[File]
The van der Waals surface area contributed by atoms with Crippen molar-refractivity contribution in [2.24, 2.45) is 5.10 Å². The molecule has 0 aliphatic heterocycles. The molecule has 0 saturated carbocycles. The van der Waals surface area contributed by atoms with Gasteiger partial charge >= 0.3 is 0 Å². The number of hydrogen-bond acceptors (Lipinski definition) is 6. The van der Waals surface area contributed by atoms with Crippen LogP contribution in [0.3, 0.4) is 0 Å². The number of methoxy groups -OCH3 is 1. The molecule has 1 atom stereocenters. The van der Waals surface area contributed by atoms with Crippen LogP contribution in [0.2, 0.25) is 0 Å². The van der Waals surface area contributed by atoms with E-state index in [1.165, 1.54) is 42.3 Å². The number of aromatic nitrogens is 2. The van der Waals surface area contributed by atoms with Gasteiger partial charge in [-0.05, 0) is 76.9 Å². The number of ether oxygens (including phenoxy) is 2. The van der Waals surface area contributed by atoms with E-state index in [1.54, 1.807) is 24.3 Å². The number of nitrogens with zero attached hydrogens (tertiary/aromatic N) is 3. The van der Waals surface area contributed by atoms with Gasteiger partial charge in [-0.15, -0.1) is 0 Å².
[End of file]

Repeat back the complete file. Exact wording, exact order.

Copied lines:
The van der Waals surface area contributed by atoms with Crippen molar-refractivity contribution in [2.24, 2.45) is 5.10 Å². The molecule has 0 aliphatic heterocycles. The molecule has 0 saturated carbocycles. The van der Waals surface area contributed by atoms with Gasteiger partial charge >= 0.3 is 0 Å². The number of hydrogen-bond acceptors (Lipinski definition) is 6. The van der Waals surface area contributed by atoms with Crippen LogP contribution in [0.3, 0.4) is 0 Å². The number of methoxy groups -OCH3 is 1. The molecule has 1 atom stereocenters. The van der Waals surface area contributed by atoms with Crippen LogP contribution in [0.2, 0.25) is 0 Å². The van der Waals surface area contributed by atoms with E-state index in [1.165, 1.54) is 42.3 Å². The number of aromatic nitrogens is 2. The van der Waals surface area contributed by atoms with Gasteiger partial charge in [-0.05, 0) is 76.9 Å². The number of ether oxygens (including phenoxy) is 2. The van der Waals surface area contributed by atoms with E-state index in [1.54, 1.807) is 24.3 Å². The number of nitrogens with zero attached hydrogens (tertiary/aromatic N) is 3. The van der Waals surface area contributed by atoms with Gasteiger partial charge in [-0.15, -0.1) is 0 Å².